Both beers poured a nearly opaque brownish black color with little to no head retention or lacing. Both beers were essetially still. On the nose these beers were just nectar. Although undeniably sweet, there were wonderful aromas of butterscotch, milk chocolate, coffee and light brown sugar.... maybe even a touch of sweet orange citrus. Flavors replicated the nose pretty closely, with the 93 a bit less sweet then the 99. The 99 was dominated by something of a soy sauce, chocolate flavor, while the 93 seemed to be dominated by milk chocolate and butterscotch. Regardless, both beers were absolutely superb. Mouthfeel was soft, smooth and creamy with a long, drawn out finish. With the sweetness anad high alcohol, drinking more then one small glass would always be a problem. However, neither beer was heavy or tiring on the palate, and in fact these beers, at 11.7%, were entirely too drinkable.

1994 vintage. Tasted on 4/1/10. Like the 93 and 99, this beer is completely still, with virtually no head retention and lacing. Slightly dusty on the nose, yet still with plenty of milk chocolate, brown sugar, slight peat, dry sherry and milk duds. Flavors replicate the nose on this fairly sweet beer, but I'm lovig the chocolate, butterscotch, golden raisans, vanilla and wood. Mouthfeel is smooth, somewhat creamy and oh so smooth (did I already mention that). Drinkability is pointless to discuss. A little bit goes a long way I suppose, but this beer is so yummy... I'd still drink it to excess. Delicious.

Fabulous stuff.

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Photo of alcstradamus
4.62/5  rDev +4.1%
look: 4 | smell: 4.5 | taste: 5 | feel: 5 | overall: 4

1990 vintage

Didn't expect (and didn't get) any head from this 19 year old, 12% brew...especially considering how soft of a pour I gave it in order to leave the sediment behind. Poured into a 25 oz. snifter for maximum aroma retention, I was greeted by a nice dark caramel brew that is beautifully ominous if you know what is sitting in front of you.

I could smell this non stop after I poured it, haven't even stuck my nose within a foot of it but I already know it is amazing. Getting close I am smacked in the face by a gigantic burst of deep caramel malts, hot alcohol, and what seems to be fresh pine and floral hops (obviously something else is mimicking that smell). Once again, I can only really describe this as "ominous"

The alcohol present on the nose completely disappears once this touches the lips. Breathtaking, really. This beer is everything I hoped it would be. Old ale/english barleywine/port qualities all come together to create a beer that is the definition of a "sipper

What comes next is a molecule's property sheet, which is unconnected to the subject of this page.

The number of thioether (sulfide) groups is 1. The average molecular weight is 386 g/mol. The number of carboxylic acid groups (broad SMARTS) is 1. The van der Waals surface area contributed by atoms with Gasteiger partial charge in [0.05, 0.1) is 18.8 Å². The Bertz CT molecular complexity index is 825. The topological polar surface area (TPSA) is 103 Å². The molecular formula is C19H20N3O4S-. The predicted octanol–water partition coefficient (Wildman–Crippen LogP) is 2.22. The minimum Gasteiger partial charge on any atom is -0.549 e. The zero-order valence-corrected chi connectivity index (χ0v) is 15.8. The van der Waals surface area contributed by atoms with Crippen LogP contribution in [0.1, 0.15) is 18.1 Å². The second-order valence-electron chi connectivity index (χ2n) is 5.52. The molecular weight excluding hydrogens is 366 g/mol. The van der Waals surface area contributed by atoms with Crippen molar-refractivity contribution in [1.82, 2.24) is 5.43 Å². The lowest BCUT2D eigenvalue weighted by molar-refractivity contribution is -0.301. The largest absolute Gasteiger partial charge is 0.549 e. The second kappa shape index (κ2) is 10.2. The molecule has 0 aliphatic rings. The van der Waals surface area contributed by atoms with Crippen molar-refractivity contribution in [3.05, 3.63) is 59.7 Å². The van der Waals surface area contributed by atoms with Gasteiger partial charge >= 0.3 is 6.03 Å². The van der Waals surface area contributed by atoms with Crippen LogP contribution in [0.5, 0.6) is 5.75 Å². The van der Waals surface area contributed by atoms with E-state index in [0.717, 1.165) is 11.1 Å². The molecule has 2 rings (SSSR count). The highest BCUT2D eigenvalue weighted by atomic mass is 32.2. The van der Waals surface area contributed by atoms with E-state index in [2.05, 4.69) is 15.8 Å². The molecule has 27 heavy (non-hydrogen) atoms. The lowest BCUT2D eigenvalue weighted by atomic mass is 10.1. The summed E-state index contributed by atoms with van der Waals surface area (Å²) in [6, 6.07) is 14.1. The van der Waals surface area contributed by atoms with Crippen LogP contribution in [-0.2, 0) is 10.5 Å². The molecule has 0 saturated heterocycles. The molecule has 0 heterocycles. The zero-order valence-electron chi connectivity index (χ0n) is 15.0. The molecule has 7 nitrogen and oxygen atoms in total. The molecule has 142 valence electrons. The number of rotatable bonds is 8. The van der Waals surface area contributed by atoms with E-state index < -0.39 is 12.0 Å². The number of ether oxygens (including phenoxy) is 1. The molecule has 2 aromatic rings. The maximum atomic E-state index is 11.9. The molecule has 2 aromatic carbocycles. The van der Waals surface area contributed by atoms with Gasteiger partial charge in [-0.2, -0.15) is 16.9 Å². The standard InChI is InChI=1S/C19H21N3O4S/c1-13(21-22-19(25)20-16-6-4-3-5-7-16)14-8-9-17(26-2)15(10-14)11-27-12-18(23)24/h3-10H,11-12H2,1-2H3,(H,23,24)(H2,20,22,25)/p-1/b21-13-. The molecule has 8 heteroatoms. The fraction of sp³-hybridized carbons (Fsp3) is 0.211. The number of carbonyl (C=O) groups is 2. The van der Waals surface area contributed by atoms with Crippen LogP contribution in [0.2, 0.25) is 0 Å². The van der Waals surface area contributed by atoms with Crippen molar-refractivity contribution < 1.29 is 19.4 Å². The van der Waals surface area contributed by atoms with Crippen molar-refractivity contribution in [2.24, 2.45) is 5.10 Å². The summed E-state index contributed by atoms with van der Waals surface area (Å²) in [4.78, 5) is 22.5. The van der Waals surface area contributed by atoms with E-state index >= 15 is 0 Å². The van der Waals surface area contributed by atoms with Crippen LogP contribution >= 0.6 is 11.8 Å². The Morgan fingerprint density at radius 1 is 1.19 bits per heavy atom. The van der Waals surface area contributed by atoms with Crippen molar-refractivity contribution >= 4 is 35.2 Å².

Nearly full bodied, I'm not sure if this has thinned out at all during the years but what remains is a low carbonated, heavy beer that feels exactly like it should. Perfect for the style.

As I said, this beer is the definition of a sipper. the 6 oz. bottle is plenty, and I could sip on this for hours and savor every moment. Truly an all-time great beer and I am very excited to drink this in the future since it has such variation between bottles.

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Photo of rye726
5/5  rDev +12.6%
look: 5 | smell: 5 | taste: 5 | feel: 5 | overall: 5


Pours a dark woody brown with a thin tan head. Perfect color more than makes up for the small head.

Nose has sweet malts, ripe fruits, sherry, figs, toffee, plums, cherries and caramel.

Taste is equally complex. Hugely rich malts, dark candy, aged sherry and dark pitted fruits.

Thick, creamy body is perfectly carbonated. Amazing stuff.

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Photo of MrHungryMonkey
4.35/5  rDev -2%
look: 4 | smell: 4 | taste: 4.5 | feel: 4.5 | overall: 4.5

1982 vintage, from de Kulminator, 08.13.09. L26075

Nose of sweet-smelling malt, slight vinegar and vinous qualities, dark roast with slight caramel, slightly sour. Smells good to very good.

Pours dark brown, cherry hues, no clarity, mild to moderate head with quick dissipation. Looks good.

Amazing moderately strong sourness and tartness quells into a chocolaty maltiness. Mild oxidative wet cardboard flavors work quite well with the alcohol. Notes of hop bitterness and herbal/citric flavor. Mild circus fruit works nicely with the chocolate malt. Sour/tartness dies down giving way to the amazing thickness - smooth and viscous with soft carbonation. Nice citric tartness in finish. Tastes very good. Feels very good. Very good drinkability.

Very nice! Only slight oxidation noticeable in this fine brew for such age. Thick sweet sugary malty. Very impressive. Very cool.

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Photo of Patrick999
4.64/5  rDev +4.5%
look: 4 | smell: 5 | taste: 5 | feel: 4 | overall: 4

1991 vintage, to date the oldest beer I've had the pleasure of trying.

It pours still, as you would expect, an amber-colored spirit.

Incredible nose of candied dark fruits...prunes, figs, dates, grapes, plums, with chocolate lurking underneath.

I get black licorice and blackstrap molasses up front, with a great chocolate-covered-raisin taste on the back end. Port-like, but not quite as port-like as I would have thought. Exceptional without a doubt.

It is a perfect beer to pour in small portions and share. Clearly, this is great stuff.

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Photo of Rayek
4.94/5  rDev +11.3%
look: 4 | smell: 5 | taste: 5 | feel: 5 | overall: 5

My brother and I had 1989 and 1992 vintage bottles to compare. Opened on 08/08/09 and poured into snifters.

Up first is 1989. I had two bottles that had been in my possession for the last 16 years. Somehow, I managed to keep them pretty stable through the 14 different houses and two states I've lived in since I bought them. They were very well traveled beers to say the least. What's interesting is that the two bottles came out tasting a bit different from one another.